Psychology ETDs

Author

Mary Bancroft

Publication Date

9-16-2014

Abstract

The current study investigated the development of cultural self-concepts in children and relationships between self-concept, social behavior and maternal parenting and cultural values. Preschool and kindergarten Mexican and Euro-American children (N =56) participated. Children described themselves in response to open-ended questions, mothers completed self-report measures and teachers completed questionnaires regarding childrens social behavior with peers and authority figures. Overall, significant differences were found in children's self-descriptions between the two groups. Mexican children's self-descriptions were balanced between private, relational, and descriptions of significant others whereas Euro-American children's self-descriptions were dominated by private descriptors such as personal attributes, preferences and possessions. Contrary to prediction, there were no differences between Mexican and Euro-American children in the valence of self-evaluation and both groups tended to describe themselves in neutral terms. Mexican mothers endorsed a higher perceived degree of collectivism in their country, and endorsed 'cooperation' as a developmental goal for their children as significantly more important than did Euro-American mothers. Further, endorsement of cooperation was related negatively to independent orientation in children's self-descriptions for both groups. Lastly, though significant differences were found in teacher ratings of children's cooperative and prosocial behavior, I failed to find associations between teacher ratings of child behavior and orientation in children's self-descriptions. These results are discussed in terms of the emphasis on cooperation and 'the family' in Mexico, and subsequent implications for the self in contrast to the emphasis on an individualized self in the United States. Shortcomings are discussed including: importing methodologies which birth from western psychology; categorizing countries dichotomously as collectivistic or individualistic and difficulty capturing the degree of variation along this dimension; and the lack of indigenous psychologies to inform knowledge of children's development of self-concepts. Future research is needed in order to investigate children's development of self-concept across cultures and potential parenting goals and behaviors which may transmit cultural values and influence the form of self.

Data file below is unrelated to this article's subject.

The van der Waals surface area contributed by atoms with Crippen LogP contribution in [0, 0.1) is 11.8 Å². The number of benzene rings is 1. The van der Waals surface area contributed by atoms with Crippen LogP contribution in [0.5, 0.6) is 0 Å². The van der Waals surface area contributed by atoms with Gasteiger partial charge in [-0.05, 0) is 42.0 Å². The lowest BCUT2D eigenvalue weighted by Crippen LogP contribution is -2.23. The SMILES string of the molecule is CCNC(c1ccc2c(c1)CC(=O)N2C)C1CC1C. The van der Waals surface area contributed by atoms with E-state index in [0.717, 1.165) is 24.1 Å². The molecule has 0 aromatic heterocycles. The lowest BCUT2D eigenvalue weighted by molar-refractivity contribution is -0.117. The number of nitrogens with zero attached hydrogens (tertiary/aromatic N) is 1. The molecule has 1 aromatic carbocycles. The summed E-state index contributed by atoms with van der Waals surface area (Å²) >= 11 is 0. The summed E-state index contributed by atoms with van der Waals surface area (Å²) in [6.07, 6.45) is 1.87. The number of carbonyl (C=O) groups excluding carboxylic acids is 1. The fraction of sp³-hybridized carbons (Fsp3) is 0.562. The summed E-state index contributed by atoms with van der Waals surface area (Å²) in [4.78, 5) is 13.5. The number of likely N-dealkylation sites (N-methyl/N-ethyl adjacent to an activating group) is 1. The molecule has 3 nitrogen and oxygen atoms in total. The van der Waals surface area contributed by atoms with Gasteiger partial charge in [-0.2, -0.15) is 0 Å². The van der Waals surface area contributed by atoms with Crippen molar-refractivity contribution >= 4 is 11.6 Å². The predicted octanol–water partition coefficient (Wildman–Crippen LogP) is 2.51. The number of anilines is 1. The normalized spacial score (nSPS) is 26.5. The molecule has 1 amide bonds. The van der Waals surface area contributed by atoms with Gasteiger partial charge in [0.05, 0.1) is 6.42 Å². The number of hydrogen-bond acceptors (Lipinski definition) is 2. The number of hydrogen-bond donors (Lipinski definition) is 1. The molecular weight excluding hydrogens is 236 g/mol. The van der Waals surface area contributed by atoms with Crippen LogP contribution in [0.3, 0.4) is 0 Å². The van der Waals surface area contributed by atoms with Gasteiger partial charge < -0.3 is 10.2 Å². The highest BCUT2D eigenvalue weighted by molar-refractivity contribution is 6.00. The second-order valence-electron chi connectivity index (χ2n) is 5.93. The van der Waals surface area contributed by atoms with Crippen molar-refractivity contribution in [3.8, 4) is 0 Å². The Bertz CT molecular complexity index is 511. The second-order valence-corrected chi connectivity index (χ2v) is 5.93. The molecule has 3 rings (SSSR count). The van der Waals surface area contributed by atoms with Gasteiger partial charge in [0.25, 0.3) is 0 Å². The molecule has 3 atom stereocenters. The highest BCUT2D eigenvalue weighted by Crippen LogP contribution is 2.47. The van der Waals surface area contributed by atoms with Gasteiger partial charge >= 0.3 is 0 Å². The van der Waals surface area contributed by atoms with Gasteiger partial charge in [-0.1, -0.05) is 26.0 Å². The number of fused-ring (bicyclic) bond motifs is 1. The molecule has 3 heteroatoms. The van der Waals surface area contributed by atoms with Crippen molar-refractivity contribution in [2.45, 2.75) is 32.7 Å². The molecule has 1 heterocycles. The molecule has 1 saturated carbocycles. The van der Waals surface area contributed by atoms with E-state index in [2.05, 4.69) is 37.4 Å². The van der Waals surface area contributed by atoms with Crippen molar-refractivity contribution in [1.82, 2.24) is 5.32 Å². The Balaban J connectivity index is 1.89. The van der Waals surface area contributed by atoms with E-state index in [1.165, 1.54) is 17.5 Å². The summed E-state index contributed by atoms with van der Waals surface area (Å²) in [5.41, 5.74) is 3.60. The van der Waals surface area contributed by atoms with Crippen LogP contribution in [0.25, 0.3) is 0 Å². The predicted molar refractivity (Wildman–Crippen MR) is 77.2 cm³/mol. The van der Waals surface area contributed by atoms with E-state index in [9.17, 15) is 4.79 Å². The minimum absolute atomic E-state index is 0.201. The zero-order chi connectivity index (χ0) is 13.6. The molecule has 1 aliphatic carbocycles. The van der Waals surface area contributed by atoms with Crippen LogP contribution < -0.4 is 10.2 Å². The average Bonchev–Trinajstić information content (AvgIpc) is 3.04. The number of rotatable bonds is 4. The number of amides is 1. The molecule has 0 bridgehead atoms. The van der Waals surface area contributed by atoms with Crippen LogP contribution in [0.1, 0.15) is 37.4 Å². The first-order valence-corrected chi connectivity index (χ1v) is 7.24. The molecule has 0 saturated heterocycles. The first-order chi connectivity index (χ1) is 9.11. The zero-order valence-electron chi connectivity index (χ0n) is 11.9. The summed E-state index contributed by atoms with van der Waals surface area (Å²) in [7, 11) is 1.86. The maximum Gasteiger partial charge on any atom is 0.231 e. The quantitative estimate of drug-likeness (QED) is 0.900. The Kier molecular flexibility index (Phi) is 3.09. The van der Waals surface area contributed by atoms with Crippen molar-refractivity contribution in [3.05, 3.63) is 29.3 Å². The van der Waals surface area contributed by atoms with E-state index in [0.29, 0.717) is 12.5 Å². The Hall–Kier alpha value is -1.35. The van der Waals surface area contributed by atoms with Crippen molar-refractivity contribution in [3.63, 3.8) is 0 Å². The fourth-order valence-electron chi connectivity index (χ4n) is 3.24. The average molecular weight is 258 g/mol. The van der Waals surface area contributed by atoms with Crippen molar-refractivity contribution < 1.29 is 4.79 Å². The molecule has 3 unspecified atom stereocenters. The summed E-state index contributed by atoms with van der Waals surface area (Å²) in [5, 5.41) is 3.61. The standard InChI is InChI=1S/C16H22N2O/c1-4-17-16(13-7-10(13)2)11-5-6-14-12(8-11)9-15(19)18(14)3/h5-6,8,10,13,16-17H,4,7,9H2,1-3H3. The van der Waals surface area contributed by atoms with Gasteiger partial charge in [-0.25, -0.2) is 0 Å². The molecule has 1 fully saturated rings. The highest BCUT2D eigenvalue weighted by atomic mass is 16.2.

Degree Name

Psychology

Level of Degree

Doctoral

Department Name

Psychology

First Advisor

Erickson, Sarah

First Committee Member (Chair)

Witherington, David

Second Committee Member

Verney, Steve

Third Committee Member

Graeber, David

Fourth Committee Member

Goldsmith, Tim

Language

English

Keywords

Children, Self-representations, Cultural goals, Mexican children, Parenting goals

Document Type

Dissertation

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